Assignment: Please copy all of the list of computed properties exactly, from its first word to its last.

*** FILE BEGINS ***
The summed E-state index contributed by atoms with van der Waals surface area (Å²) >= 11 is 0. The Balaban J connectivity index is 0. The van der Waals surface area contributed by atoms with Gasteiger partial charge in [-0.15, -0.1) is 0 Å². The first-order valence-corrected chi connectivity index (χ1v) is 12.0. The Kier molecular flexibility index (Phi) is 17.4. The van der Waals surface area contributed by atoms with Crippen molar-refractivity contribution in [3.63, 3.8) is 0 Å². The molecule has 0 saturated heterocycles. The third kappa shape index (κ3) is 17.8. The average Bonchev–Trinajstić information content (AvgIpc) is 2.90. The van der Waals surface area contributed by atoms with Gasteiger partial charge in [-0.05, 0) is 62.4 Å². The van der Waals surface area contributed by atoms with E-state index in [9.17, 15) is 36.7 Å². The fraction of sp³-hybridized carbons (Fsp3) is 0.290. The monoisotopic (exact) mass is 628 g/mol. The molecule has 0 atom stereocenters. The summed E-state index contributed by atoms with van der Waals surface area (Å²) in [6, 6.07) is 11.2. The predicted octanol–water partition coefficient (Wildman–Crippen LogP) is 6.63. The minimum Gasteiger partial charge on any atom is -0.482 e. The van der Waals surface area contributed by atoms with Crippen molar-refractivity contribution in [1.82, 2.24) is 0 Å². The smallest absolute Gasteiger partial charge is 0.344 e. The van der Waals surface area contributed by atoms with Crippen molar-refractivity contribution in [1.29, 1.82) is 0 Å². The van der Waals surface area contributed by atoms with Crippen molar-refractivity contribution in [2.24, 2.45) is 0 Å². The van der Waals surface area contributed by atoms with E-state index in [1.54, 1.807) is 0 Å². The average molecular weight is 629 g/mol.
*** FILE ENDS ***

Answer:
The summed E-state index contributed by atoms with van der Waals surface area (Å²) >= 11 is 0. The Balaban J connectivity index is 0. The van der Waals surface area contributed by atoms with Gasteiger partial charge in [-0.15, -0.1) is 0 Å². The first-order valence-corrected chi connectivity index (χ1v) is 12.0. The Kier molecular flexibility index (Phi) is 17.4. The van der Waals surface area contributed by atoms with Crippen molar-refractivity contribution in [3.63, 3.8) is 0 Å². The molecule has 0 saturated heterocycles. The third kappa shape index (κ3) is 17.8. The average Bonchev–Trinajstić information content (AvgIpc) is 2.90. The van der Waals surface area contributed by atoms with Gasteiger partial charge in [-0.05, 0) is 62.4 Å². The van der Waals surface area contributed by atoms with E-state index in [9.17, 15) is 36.7 Å². The fraction of sp³-hybridized carbons (Fsp3) is 0.290. The monoisotopic (exact) mass is 628 g/mol. The molecule has 0 atom stereocenters. The summed E-state index contributed by atoms with van der Waals surface area (Å²) in [6, 6.07) is 11.2. The predicted octanol–water partition coefficient (Wildman–Crippen LogP) is 6.63. The minimum Gasteiger partial charge on any atom is -0.482 e. The van der Waals surface area contributed by atoms with Crippen molar-refractivity contribution in [1.82, 2.24) is 0 Å². The smallest absolute Gasteiger partial charge is 0.344 e. The van der Waals surface area contributed by atoms with Crippen molar-refractivity contribution in [1.29, 1.82) is 0 Å². The van der Waals surface area contributed by atoms with Crippen molar-refractivity contribution in [2.24, 2.45) is 0 Å². The van der Waals surface area contributed by atoms with E-state index in [1.54, 1.807) is 0 Å². The average molecular weight is 629 g/mol.